Under standard project licence condition eight, set out in Appendix D to the Home Office Guidance, it is the responsibility of the project licence holder to ensure adherence to the severity limits and if these constraints appear to have been, or are likely to be, breached, the project licence holder must ensure that the Secretary of
State is notified as soon as possible. Veterinary surgeons and animal care staff skilled in the recognition of the severity of signs of suffering or distress in animals are available at each establishment to advise the licensees on when an animal is experiencing or liable to experience more than moderate pain.
The Animals (Scientific Procedures) Inspectorate also visit designated establishments where animal experiments are being carried out to determine whether the conditions of licences are being complied with. Inspectors report to the Secretary of State any case in which any provision of the 1986 Act or any condition of a licence or certificate under the 1986 Act has not been or is not being complied with and advise on the action to be taken in any such case. Home Office records show that non-compliance with severity limits is rare.
Mr. Amess: To ask the Secretary of State for the Home Department what research has been (a) commissioned and (b) evaluated by her Department into the numbers of children arrested for alleged violence against another child; and if she will make a statement. 
Mr. Byrne: All allegations of assault are investigated by a team of trained and experienced Border and Immigration Agency (BIA) investigators and are automatically referred to the police. In the event that any allegations of assault are upheld, we would expect the police to pursue criminal charges. The staff concerned would also be subject to disciplinary action by their employers and would have their accreditation as Detention Custody Officers revoked by BIA.
We asked the Independent newspaper for sight of the dossier on so that a thorough investigation can be carried out. Despite several follow-up requests, this still has not been passed to us. We continue to press the newspaper.
Mr. Byrne: Statistics on the location of asylum seekers in the UK are linked to the available information on those asylum seekers who are in receipt of support. The number of asylum seekers in receipt of support are available broken down by Government office region, local authority and parliamentary constituency.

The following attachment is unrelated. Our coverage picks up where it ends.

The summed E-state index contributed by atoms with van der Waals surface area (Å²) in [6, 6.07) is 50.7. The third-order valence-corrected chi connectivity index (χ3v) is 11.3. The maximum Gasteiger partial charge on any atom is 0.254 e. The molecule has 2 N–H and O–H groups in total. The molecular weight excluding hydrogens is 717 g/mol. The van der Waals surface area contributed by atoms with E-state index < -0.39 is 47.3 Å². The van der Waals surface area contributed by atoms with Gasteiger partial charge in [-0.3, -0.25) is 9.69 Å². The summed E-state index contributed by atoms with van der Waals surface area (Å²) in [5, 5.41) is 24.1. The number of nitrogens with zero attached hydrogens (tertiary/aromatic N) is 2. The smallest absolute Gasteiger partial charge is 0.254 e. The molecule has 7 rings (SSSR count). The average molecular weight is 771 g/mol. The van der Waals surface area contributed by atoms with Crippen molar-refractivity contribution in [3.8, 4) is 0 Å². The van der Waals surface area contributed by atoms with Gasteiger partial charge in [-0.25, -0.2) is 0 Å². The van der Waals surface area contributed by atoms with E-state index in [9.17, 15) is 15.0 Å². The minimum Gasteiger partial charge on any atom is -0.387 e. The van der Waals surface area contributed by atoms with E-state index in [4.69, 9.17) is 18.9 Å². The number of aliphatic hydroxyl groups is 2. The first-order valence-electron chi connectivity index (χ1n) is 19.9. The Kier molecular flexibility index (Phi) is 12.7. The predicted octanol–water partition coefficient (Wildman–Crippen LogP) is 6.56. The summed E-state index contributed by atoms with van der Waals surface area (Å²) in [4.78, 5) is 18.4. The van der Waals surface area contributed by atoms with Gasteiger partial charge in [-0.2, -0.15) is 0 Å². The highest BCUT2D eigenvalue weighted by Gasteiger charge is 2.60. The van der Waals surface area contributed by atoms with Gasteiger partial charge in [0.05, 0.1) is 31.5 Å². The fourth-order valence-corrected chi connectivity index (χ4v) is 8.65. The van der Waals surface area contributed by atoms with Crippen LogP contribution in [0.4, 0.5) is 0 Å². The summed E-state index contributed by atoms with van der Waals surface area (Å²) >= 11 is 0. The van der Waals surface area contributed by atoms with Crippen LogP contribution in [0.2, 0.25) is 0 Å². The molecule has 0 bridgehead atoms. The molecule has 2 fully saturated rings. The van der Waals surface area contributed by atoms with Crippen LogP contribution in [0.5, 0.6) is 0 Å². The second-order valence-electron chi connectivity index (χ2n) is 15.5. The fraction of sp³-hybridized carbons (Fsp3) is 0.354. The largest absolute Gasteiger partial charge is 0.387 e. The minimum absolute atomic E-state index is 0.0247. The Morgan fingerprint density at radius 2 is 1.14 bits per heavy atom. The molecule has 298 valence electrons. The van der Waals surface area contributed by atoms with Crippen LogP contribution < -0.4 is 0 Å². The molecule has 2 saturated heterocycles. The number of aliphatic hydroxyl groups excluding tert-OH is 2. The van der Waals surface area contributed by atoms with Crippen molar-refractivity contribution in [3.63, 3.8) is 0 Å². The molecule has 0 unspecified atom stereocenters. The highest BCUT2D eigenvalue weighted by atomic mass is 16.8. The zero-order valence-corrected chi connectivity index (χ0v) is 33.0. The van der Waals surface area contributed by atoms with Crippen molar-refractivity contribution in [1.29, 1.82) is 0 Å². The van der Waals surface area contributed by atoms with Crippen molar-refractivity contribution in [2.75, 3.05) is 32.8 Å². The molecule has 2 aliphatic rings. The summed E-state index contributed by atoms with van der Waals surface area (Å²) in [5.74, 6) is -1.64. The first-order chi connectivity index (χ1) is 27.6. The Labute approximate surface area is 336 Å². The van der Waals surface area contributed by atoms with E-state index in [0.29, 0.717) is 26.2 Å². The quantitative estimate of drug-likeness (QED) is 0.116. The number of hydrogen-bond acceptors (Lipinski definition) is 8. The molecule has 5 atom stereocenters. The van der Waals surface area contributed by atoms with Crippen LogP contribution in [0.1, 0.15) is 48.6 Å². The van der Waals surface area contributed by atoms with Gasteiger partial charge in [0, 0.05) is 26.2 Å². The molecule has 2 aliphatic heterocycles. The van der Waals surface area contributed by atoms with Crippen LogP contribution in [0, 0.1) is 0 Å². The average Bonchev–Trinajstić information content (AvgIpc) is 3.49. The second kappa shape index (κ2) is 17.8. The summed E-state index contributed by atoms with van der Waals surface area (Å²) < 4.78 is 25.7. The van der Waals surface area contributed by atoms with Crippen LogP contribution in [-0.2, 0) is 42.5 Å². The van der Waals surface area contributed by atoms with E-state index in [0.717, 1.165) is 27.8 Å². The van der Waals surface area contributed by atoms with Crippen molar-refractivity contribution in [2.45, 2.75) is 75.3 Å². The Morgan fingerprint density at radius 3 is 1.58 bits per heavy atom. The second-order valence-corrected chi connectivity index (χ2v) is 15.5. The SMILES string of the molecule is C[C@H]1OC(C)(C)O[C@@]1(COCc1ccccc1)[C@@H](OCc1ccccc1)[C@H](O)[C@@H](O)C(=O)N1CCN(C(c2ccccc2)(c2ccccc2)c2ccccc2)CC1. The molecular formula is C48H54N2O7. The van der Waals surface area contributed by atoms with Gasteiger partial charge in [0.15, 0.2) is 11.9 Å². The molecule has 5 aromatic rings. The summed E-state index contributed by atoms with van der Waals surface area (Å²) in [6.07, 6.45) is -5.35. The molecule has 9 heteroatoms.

As at the end of June 2007, there were 435 asylum seekers supported in accommodation and 50 in receipt of subsistence only support in Sandwell. These figures exclude any asylum seekers who may be living in Sandwell but are not receiving support, for whom figures are not held.
The number of asylum seekers in receipt of support, broken down by Government office region and local authority, are published on a quarterly and annual basis. Copies of these publications are available from the Library of the House and from the Home Office Research, Development and Statistics website at:
Mr. Oaten: To ask the Secretary of State for the Home Department what the most recent percentage failure rates are for biometric (a) fingerprint, (b) iris scan and (c) facial recognition data. 
Meg Hillier [holding answer 10 September 2007]: In biometric systems, the term failure can be defined in many different ways depending on the specific application. As a result, it is difficult to give a definitive answer to a question such as this.
For instance, in a fully automated biometric access control application it may be preferable to configure the system such that there is a possibility of occasionally allowing access to some unauthorised individuals (false match) than to risk rejecting those who are entitled to it (false non-match).
|Fee breakdown 2007|
From 2006, BIA began recouping more of the costs of the immigration system from visa charges. Visas that are particularly valuable therefore saw price increases commeasurable with their value. Comprehensive research and consultation demonstrated that British nationality brings many benefits that applicants value very highly, such as, the right to vote in general elections and eligibility to apply for a British passport which provides the holder with the right of free movement throughout the European Union, removing the necessity to apply and pay for visas to visit those countries. We believe this justifies the fact that the fees charged for applications under this route should be greater than for some other routes.